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The current revision of CSS, CSS3 (at the time of this writing), introduces a new way to specify colors using HSL colors.

HSL stands for Hue, Saturation, and Lightness. Specifically, this is what each means:

  1. Hue - the technical term that describes what we understand as "color." In HSL, hue is represented on a color wheel. It can take on values between 0 and 360.

  2. Saturation - the amount of gray in a given color. In HSL, saturation is specified using a percentage between 0% and 100%. The percentage 0% represents a shade of gray, whereas 100% represents full saturation.

  3. Lightness - the amount of white in a given color. Similar to saturation, lightness is specified using a percentage between 0% and 100%. The percentage 0% represents black, whereas 100% represents white. 50% is normal.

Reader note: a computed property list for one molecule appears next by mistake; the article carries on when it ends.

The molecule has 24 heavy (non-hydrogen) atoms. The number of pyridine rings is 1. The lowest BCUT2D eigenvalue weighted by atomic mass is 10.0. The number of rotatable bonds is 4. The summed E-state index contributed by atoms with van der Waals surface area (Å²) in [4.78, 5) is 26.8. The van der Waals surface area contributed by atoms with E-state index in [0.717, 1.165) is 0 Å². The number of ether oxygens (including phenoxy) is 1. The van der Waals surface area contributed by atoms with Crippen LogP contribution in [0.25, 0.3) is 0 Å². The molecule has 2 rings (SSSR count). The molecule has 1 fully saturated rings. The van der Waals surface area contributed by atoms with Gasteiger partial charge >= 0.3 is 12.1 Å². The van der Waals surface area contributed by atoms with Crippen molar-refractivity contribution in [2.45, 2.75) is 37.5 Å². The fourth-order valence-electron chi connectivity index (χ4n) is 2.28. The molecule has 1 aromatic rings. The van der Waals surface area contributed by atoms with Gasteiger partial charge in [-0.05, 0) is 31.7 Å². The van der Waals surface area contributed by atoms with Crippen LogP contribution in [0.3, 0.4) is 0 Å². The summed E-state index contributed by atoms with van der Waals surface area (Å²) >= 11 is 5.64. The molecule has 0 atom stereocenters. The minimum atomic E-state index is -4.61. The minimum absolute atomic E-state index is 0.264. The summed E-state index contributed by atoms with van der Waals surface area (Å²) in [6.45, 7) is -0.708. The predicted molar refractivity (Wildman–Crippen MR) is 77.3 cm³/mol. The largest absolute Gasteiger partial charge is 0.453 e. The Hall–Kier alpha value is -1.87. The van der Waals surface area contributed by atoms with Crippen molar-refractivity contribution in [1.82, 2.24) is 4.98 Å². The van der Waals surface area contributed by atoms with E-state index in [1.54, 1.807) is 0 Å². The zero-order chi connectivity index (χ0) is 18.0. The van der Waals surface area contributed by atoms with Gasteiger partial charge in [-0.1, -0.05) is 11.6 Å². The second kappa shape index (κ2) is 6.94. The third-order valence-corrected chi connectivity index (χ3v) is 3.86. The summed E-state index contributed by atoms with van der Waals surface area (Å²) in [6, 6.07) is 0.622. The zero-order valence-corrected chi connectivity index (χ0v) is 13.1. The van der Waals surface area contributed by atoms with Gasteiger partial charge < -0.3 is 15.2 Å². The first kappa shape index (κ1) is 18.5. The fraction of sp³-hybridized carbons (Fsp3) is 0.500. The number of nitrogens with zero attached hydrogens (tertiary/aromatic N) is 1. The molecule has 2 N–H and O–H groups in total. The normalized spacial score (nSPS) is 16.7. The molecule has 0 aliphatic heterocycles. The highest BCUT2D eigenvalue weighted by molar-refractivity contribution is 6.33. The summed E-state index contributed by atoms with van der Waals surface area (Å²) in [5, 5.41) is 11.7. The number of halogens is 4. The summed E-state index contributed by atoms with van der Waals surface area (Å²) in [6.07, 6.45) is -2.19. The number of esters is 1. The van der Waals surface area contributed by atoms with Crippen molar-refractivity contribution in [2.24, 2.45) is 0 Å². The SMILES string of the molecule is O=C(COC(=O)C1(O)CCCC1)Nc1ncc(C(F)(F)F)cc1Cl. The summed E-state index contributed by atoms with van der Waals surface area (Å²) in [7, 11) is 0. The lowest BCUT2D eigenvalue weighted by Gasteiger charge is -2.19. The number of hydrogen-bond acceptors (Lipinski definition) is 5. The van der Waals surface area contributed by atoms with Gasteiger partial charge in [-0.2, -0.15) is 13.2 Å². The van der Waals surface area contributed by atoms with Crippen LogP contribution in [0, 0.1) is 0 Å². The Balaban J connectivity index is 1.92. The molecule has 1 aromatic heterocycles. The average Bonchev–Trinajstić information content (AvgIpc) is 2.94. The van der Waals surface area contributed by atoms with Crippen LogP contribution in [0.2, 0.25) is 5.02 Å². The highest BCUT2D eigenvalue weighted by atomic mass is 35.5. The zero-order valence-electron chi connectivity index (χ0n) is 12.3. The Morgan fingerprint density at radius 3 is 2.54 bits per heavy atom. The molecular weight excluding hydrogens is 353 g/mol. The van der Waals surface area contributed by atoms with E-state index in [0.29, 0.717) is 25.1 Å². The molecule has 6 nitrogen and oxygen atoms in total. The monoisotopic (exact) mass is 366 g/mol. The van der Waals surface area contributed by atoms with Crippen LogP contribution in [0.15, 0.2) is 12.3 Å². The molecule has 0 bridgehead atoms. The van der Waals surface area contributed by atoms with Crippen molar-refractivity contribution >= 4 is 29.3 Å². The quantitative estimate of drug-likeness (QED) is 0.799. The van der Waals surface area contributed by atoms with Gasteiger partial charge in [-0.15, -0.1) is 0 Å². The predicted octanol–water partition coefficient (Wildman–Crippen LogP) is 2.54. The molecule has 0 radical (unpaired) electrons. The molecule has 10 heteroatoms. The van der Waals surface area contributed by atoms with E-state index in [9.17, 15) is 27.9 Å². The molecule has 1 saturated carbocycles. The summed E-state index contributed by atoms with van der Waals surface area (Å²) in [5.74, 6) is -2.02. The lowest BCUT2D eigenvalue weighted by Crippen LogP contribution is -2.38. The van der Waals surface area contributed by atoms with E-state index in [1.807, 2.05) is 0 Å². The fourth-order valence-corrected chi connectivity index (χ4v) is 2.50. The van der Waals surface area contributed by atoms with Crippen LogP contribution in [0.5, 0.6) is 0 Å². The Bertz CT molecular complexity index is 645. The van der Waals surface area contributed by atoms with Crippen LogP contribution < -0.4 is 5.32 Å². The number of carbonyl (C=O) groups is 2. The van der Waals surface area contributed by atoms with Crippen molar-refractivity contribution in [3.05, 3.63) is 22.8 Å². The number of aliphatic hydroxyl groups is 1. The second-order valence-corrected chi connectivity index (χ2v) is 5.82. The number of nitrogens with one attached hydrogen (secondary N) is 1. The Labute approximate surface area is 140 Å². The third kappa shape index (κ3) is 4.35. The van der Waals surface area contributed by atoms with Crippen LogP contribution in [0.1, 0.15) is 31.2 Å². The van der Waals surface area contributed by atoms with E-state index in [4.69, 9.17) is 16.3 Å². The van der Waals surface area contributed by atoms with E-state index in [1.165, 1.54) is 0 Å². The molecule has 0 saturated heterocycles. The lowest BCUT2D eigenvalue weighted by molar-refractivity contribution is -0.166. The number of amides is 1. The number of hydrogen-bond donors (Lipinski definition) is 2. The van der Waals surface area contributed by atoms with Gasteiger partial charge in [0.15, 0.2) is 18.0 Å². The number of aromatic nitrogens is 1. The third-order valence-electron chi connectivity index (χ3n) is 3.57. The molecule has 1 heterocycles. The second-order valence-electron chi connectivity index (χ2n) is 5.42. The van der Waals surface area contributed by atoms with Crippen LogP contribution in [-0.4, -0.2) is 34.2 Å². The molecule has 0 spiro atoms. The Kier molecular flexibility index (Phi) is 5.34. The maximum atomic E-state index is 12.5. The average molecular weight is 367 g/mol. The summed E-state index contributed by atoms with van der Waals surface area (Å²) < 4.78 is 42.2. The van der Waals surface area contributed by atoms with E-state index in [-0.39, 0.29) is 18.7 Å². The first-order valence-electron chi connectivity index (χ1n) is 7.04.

You can use HSL colors in your CSS like this:

h1 { color: hsl(182, 20%, 50%); }

Notice that using HSL is very similar to using RGB.

Note: Because HSL is a part of CSS3, older browsers may not support it. In a later exercise, you'll learn how to work around support issues for colors.

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